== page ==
The church has received considerable ridicule over the centuries for proclaiming the perpetual virginity of Mary. This is a doctrine which has been seen as promoting sexual repression and as having forced women to strive after the impossible goal of being both virgins and mothers.
Yet, despite all the scorn the church has received for this doctrine, it continues to insist on both its truth and its importance for our lives. Why are we so hung up on Mary's virginity?
In fact, Mary's virginity is not about sexual morality, but about grace, about how God comes to us in our lowliness.
Mary's virginal conception needs to be seen in the context of other miraculous births in Jewish history. It must be seen in the tradition of the birth of Isaac to Sarah (Genesis 12), the birth of Samuel to Hannah (1 Samuel 1-3), the birth of Samson (Judges 13) and the birth of John to Elizabeth (Luke 1).
In each of these cases, God does the impossible thing — he blesses an elderly, barren woman with a child who will do great things among God's people. Each of these women was a woman of great faith, faith which persisted in spite of the lack of a sign from God. But because of both their faith and the gratuitous action of God, their barrenness became an abundant source of life.
These biblical stories were literally true. But their greatest significance is as signs of how God's grace can transform times of humiliation into occasions for rejoicing. We must look deeper than the physical facts to find the symbolic truth.
The doctrine of the virginal conception was never questioned in the early church. The doctrine was seen as a sign of Jesus' divine origin, a sign that the initiative in Jesus' conception lay totally with God. God reaches out to a woman with an offer of the greatest gift possible — to bear the Son of God. This holy offer is given to Mary because it is she who has the deepest sense of unconditional receptivity, of humble acceptance of this offer.
Indeed, we need to be constantly reminded of this: we do not make our own salvation; we receive it as a gift from God. Grace always enters humanity this way, as totally unearned. We need a listening heart to receive it. Such a listening heart requires an acceptance of our lowliness, a renunciation of the human will to power.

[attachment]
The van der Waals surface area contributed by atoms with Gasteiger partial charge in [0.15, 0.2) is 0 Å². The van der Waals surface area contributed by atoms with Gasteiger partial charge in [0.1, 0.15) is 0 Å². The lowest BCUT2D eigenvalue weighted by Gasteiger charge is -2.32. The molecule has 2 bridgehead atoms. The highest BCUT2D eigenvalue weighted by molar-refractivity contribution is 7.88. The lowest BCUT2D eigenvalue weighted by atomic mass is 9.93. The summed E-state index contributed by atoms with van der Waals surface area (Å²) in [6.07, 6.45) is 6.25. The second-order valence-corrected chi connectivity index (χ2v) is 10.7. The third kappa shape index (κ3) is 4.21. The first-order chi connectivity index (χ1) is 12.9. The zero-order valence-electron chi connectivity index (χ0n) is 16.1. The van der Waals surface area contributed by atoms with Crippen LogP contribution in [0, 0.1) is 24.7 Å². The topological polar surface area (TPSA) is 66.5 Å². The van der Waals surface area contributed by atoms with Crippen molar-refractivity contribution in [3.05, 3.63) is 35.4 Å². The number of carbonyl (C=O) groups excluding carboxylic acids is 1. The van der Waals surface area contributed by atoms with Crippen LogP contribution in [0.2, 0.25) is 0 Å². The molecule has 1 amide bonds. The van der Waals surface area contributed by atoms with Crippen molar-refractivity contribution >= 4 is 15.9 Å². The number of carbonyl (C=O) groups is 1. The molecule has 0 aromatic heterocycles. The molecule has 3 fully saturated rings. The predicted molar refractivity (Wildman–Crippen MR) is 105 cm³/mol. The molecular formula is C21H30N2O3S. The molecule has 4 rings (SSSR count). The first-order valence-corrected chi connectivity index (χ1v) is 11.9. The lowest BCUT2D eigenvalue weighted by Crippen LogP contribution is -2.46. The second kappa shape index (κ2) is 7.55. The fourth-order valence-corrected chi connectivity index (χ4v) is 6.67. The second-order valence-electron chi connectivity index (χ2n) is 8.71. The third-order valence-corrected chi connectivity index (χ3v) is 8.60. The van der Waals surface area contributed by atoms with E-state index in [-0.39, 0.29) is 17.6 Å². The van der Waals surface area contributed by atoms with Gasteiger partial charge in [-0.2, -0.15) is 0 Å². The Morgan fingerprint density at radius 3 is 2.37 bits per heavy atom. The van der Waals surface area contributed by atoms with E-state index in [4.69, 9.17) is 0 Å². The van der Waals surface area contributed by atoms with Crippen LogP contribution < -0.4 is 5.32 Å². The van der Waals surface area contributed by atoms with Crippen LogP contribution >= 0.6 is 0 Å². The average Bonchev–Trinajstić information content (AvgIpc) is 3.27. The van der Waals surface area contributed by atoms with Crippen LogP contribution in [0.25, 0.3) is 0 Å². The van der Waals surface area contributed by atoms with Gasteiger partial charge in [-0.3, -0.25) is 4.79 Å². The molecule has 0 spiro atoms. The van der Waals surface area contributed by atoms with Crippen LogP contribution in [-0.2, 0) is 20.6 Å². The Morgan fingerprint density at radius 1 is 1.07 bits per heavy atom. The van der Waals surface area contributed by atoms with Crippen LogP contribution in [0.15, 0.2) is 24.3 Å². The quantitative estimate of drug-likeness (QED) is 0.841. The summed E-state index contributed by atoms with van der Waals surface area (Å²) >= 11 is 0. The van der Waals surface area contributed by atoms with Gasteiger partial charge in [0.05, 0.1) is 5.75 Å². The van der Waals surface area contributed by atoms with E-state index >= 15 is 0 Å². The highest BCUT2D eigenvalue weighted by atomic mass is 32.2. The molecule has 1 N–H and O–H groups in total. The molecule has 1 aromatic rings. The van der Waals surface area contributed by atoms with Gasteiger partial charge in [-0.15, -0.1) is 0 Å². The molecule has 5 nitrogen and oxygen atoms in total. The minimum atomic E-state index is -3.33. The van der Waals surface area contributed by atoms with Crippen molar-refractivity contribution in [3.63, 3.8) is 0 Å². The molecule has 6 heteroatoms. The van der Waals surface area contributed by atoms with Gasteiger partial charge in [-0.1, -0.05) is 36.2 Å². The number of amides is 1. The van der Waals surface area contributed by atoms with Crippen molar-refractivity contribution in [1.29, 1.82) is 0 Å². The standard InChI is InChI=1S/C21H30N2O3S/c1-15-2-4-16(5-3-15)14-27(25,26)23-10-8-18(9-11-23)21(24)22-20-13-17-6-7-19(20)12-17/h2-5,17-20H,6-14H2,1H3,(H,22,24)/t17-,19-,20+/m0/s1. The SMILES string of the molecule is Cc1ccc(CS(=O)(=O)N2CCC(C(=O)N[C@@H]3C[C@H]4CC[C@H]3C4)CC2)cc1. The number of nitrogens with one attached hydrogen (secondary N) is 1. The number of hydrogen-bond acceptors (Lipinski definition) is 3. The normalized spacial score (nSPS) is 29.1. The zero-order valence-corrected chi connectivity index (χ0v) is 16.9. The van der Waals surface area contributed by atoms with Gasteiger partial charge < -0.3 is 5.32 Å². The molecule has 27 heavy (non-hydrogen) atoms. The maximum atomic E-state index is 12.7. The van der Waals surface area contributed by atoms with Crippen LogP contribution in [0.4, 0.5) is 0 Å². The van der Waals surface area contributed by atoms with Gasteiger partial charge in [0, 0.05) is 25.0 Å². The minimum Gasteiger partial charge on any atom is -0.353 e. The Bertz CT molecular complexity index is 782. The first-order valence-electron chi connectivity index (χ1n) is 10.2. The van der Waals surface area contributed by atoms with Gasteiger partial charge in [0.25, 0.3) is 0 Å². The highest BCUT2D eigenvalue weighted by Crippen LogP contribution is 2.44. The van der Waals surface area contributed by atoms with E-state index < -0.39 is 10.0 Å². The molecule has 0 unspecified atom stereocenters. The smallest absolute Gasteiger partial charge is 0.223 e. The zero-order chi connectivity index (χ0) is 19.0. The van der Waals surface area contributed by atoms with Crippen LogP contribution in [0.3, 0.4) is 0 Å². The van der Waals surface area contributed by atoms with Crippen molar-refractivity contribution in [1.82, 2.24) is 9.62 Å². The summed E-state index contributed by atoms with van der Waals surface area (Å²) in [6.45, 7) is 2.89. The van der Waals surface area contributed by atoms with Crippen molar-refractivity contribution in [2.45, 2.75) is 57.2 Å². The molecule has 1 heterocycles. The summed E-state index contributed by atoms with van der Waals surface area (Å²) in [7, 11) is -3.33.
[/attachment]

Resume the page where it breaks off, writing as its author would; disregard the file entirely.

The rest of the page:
But the church also asserts that Jesus was born virginally. In a way we don't understand, Mary's virginity remained intact through the birth of Jesus. Some see this doctrine as evidence of a male-dominated church's obsession with female virginity. Viewed from a purely secular outlook, that objection is understandable.
The Eastern churches, however, especially emphasize the virgin birth as a sign of the new creation found in Jesus Christ. They draw our attention to the symbolism of Mary as the new Eve whose obedience overcame the punishments wrought by Eve's disobedience.
They point to Genesis 3:16 — "To the woman, the Lord God said, 'I will greatly increase your pangs in childbearing, in pain you shall bring forth children, yet your desire shall be for your husband, and he shall rule over you."
In that statement, they see the punishment God gave to women which is shattered at the Nativity. The birth of Jesus anticipates our redemption and, as such, Mary was freed from the pangs of birth and from patriarchal domination.
The early church also saw the virgin birth as a symbolic anticipation of the resurrection in another way. Christ's birth from the unbroken womb was symbolic of his emerging from the closed sepulchre. In the virgin birth, we thus see a sign of Christ's ultimate triumph over death.
Finally, the church holds that Mary remained a virgin forever. Certainly, it cannot be reasonably held that Mary could have given birth to the Son of God and have remained unchanged as a person. We believe that her commitment to God was always total. But with the Annunciation, she was transformed further — she became the spouse of the Holy Spirit. So we can understand Mary as freely choosing to remain a perpetual virgin out of love for God.
St. Augustine maintained that Mary had made such a choice even before the Annunciation. He pointed to her statement to the angel — "How can this be, since I am a virgin" (Luke 1:34) — as an indication that she had already committed herself to remain a perpetual virgin.
The church does hold Mary up as a model for women especially to imitate. On the feast of the Assumption this year, Pope John Paul said, "In Mary, virgin and mother, femininity finds its full expression, because in her the personal qualities that distinguish women from men were manifest in all their splendor.''
But the church does not expect the impossible — it does not condemn women for failing to be both virgins and mothers. Nor does it maintain that virginity is necessary to sanctity. Indeed, the church holds marriage and childbearing in high esteem.
Mary, moreover, is also the prime example for men. All Christians are called to act out of an awareness that we are the unworthy recipients of salvation, made possible by the death and resurrection of God's Only Son. Mary shows all of us the way to Jesus.
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